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Saw Palmetto

Medically Reviewed by Michael W. Smith, MD on May 12, 2021

Saw palmetto, also called the American dwarf palm tree, is a palm plant that grows mostly along the coast of the southeastern United States and can be found as far west as California. It gets its name from its green leaves, which look like the teeth of a saw.

The plant has white flowers that produce yellow berries that turn black when they’re ripe. These berries can be dried to make an herb that’s been used for conditions like prostate issues, urinary tract infections, bladder disorders, hormone imbalances, and hair loss. It’s also thought to boost sex drive and the production of sperm. But research has yet to back up these claims.

Saw Palmetto and Prostate Conditions

Some studies in animals have shown that saw palmetto may help keep tumor cells from growing, raising hopes about its potential as a treatment for prostate cancer. But there’s no proof yet that it can treat the condition or lower your chances of getting it. More research is needed to understand whether it has any effects on prostate cancer.

But there is some evidence that it might help ease the symptoms of benign prostatic hyperplasia (BPH).

A man’s prostate gland, which is about the size of a walnut, helps make seminal fluid (semen). BPH, which is very common among men as they get older, happens when that gland gets larger than it should be. That can start to block the urethra, the tube that carries urine out of a man’s body, and cause trouble with urination, like starting or stopping, peeing too often, or having to pee during the night.

It’s not clear how or why saw palmetto may help with BPH. Some studies show that the supplement might shrink the prostate gland. Other possibilities are that it eases inflammation or keeps your body from changing the hormone testosterone into another hormone called dihydrotestosterone (DHT), which may play a role in BPH.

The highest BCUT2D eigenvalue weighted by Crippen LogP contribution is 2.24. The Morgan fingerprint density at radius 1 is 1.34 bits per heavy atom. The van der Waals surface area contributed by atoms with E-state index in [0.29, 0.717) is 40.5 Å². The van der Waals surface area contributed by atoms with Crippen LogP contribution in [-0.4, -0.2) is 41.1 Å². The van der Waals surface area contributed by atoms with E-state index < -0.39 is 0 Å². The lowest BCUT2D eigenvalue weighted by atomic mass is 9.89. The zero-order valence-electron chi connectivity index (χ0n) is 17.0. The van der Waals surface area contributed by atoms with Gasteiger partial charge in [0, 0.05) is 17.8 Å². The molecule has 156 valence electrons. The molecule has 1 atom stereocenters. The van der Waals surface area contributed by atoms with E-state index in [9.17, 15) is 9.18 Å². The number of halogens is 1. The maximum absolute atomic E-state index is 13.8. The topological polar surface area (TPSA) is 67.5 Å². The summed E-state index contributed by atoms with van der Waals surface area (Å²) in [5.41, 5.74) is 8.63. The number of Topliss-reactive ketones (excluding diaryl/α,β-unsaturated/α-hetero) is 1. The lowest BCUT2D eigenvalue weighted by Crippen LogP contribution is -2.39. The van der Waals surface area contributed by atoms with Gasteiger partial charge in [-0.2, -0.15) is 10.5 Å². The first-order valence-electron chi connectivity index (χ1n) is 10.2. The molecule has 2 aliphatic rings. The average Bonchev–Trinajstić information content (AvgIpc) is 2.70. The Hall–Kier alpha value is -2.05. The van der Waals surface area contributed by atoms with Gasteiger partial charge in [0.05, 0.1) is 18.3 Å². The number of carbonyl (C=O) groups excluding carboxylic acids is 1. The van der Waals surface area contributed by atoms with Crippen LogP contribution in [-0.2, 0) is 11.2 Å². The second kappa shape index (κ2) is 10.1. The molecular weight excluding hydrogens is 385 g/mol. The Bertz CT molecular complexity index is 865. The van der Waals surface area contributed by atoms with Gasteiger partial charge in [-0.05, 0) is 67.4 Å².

However it works, many other countries use saw palmetto in treatments for BPH. For example, it’s found in 90% of BPH treatments in Germany and in 50% in Italy.

Forms of Saw Palmetto

The ripe fruit of saw palmetto can be used in several forms, including ground and dried fruit or whole berries. It’s available as a liquid extract, tablets, capsules, and as an infusion or a tea.

Side Effects and Risks

Saw palmetto is considered a dietary supplement or herbal product. It’s generally thought to be safe for adults when you take it as directed. But it can affect the way other supplements or medicines work. It may also have mild side effects like stomach discomfort, headache, dizziness, tender breasts, and a decline in sexual desire.

You shouldn’t take saw palmetto if you take medications for BPH, like finasteride, or certain blood-thinners, like warfarin (Coumadin), clopidogrel (Plavix), or aspirin.

Saw palmetto is not recommended for children, pregnant or nursing women, or women who have had (or who are at higher risk of) hormone-related cancer.

Talk to your doctor before trying saw palmetto, and make sure they know about any other herbs or dietary supplements you take.

WebMD Medical Reference

Sources

SOURCES:

National Center for Complementary and Integrative Health: “Saw Palmetto.”

American Family Physician: “Saw Palmetto for Prostate Disorders.”

Mount Sinai: “Saw Palmetto.”

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Natural Standard Database: "Saw palmetto (Serenoa repens [Bartran] Small)."

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De Smet P. New England Journal of Medicine, 2002; vol 347(25): pp 2046-2056.

National Cancer Institute: "The Prostate-Specific Antigen (PSA) Test: Questions and Answers."

"Saw palmetto berry." In Blumenthal, M, Goldberg, A, Brinckman, J, eds. Herbal Medicine: Expanded Commission E Monographs, Lippincott Williams and Wilkins, 2000.

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Barry, MJ. JAMA, September 2011.

Prostate Cancer Research Institute: “Supplements For Men With Prostate Cancer.”

National Library of Medicine: “Saw Palmetto Supplement Use and Prostate Cancer Risk.”

Prostate Cancer Foundation: “Prostate Gland.”

Medscape: “What Is the Role of Hormones In the Pathophysiology of Benign Prostatic Hyperplasia (BPH)?”

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